Distributed systems without central coordination are abundant in biology. Generally, they involve a collection of agents that locally interact or self-organize in order to realize a certain collective behavior. Examples include self-assembly systems, where through the successive attachment of small building blocks large well-defined geometric structures can be formed. Currently, we see the trend of man-made systems in computer science and engineering to become more and more distributed - closer resembling self-organizing biological or physical systems.
This Dagstuhl Seminar aims to bring together researchers working in the areas of self-propelled particle systems, collective animal behavior, networked dynamical systems, molecular self-assembly, algorithmic self-assembly, graph-rewriting grammars, multi-agent systems, and swarm robotics. Although the methods and addressed questions differ, the unifying theme of all these areas is the distributed, granular nature of the considered systems and the emergence of certain global behavioral features.
Goals of this seminar are the exchange of latest advances in the respective areas and the identification of common grounds in terms of mathematical methodology and problem statements through the development of new abstract formal models. Featured reports on actual physical and biological realizations of self-assembling and self-organizing systems at the seminar will be instrumental to guide such formalization. More specifically, the seminar should shed light on one particular question of fundamental importance: How do we determine the local interactions of agents given a certain predetermined behavior of the collective? This inverse problem is key to the synthesis of novel self-organizing systems in technological domains but also to the understanding natural self-organizing systems.
The seminar is truly interdisciplinary and will bring together computer scientists, physicists, biologists, engineers and mathematicians. It will feature tutorial talks from the various domains to ensure a common ground for discussions. The seminar is ideally suited to identify novel challenging problems at domain boundaries and to initiate interdisciplinary collaborations.
The Seminar brought together researchers from molecular biology, molecular modeling and theoretical computer scientists with interest in formal models of molecular computation and self-organization. Molecular biology provides a rich substrate to implement molecular computation and complex self-assembly algorithms. The Seminar featured several talks on DNA-assembly systems, that to-date represents the most advanced molecular substrate for self-assembly. The increase in the achieveable complexity of such molecular structures asks for a formal description and analysis of those systems using methods from theoretical computer science. The Seminar was successful in identifying common problem statements and in establishing a common scientific language. Apart from self-assembly, the broader term self-organization was mostly represented by research on swarming or self-propelled particle (SPP) models. The common feature of SPP systems and self-assembly is the emergence of global structures through local interaction rules (self-assembled structure vs swarms or flocks). One contribution also featured the combination of swarming and self-assembly system in terms of nucleation studies. Moreover, novel methodological overlap between simulation algorithms for molecular self-assembly and simulation algorithms for SPP systems were identified and elaborated during the workshop.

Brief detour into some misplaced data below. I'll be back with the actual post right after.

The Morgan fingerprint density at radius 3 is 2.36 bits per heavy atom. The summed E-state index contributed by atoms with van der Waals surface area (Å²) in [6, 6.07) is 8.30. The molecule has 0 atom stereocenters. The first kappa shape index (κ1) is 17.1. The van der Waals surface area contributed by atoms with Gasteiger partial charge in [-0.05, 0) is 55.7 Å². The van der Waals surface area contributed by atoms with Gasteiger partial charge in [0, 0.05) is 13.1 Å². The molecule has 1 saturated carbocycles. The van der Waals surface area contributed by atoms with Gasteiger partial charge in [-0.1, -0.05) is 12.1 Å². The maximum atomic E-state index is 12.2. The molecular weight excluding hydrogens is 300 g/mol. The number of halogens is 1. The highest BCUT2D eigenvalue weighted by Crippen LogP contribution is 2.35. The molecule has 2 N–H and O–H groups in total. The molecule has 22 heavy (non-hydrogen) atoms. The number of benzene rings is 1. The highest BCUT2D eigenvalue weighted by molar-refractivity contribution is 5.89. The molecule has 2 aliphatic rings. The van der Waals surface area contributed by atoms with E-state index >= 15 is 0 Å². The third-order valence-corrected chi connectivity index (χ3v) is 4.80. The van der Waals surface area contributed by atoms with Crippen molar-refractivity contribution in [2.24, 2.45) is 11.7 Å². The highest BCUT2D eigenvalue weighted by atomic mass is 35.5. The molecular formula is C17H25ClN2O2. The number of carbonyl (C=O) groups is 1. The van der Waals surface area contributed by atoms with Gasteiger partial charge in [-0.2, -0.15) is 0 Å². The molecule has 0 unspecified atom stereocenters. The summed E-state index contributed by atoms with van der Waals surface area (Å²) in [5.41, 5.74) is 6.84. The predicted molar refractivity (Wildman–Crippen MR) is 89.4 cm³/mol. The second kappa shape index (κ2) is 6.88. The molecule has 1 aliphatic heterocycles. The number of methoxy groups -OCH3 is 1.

The seminar was structured as a regular workshop with morning and afternoon sessions but plenty of time was allocated for discussions after each talk. For the first such Dagstuhl Seminar no working groups were defined. For follow-up Seminars on the same topic we aim to additionally define working groups that may also deliver preliminary research results and initiation of new collaborations.
Although the workshop was very interdisciplinary we were able to arrange the presentations into sessions of a coherent theme. The feedback of participants was extremely positive, stating that they could really profit from the technical discussions that accompanied every presentation and that were performed in the free time. Correspondingly, several new collaborations across disciplines were initiated at the seminar.
- Jacob Beal (BBN Technologies - Cambridge, US) [dblp]
- Carsten Beta (Universität Potsdam, DE)
- Koan Briggs (University of Kansas, US)
- José Antonio Carillo (Imperial College London, GB)
- Matthew Cook (Universität Zürich, CH & ETH Zürich, CH) [dblp]
- Maria Rita D'Orsogna (California State University - Northridge, US) [dblp]
- Vincent Danos (University of Edinburgh, GB) [dblp]
- Hanno Hildmann (NEC Laboratories Europe - Heidelberg, DE) [dblp]
- Jonathan P. Hill (National Institute for Materials Science - Ibaraki, JP) [dblp]
- Heinz Koeppl (TU Darmstadt, DE) [dblp]
- Nikita Kruk (TU Darmstadt, DE)
- Emmanuel Levy (Weizmann Institute of Science - Rehovot, IL) [dblp]
- Yuri Maistrenko (National Academy of Sciences of Ukraine - Kiev, UA) [dblp]
- Vincent Noireaux (University of Minnesota - Minneapolis, US) [dblp]
- Matthew J. Patitz (University of Arkansas - Fayetteville, US) [dblp]
- John H. Reif (Duke University - Durham, US) [dblp]
- Matthias Sachs (University of Edinburgh, GB)
- Christian Scheideler (Universität Paderborn, DE) [dblp]
- Rebecca Schulman (Johns Hopkins University - Baltimore, US) [dblp]
- Friedrich Simmel (TU München, DE) [dblp]
- Adrian Sosic (TU Darmstadt, DE) [dblp]
- Sandro Stucki (EPFL - Lausanne, CH) [dblp]
- Petr Sulc (Rockefeller University - New York, US) [dblp]
- Serhiy Yanchuk (Weierstraß Institut - Berlin, DE) [dblp]
- data structures / algorithms / complexity
- modelling / simulation
- self-* systems
- graph-rewriting grammars Topics: Modelling/simulation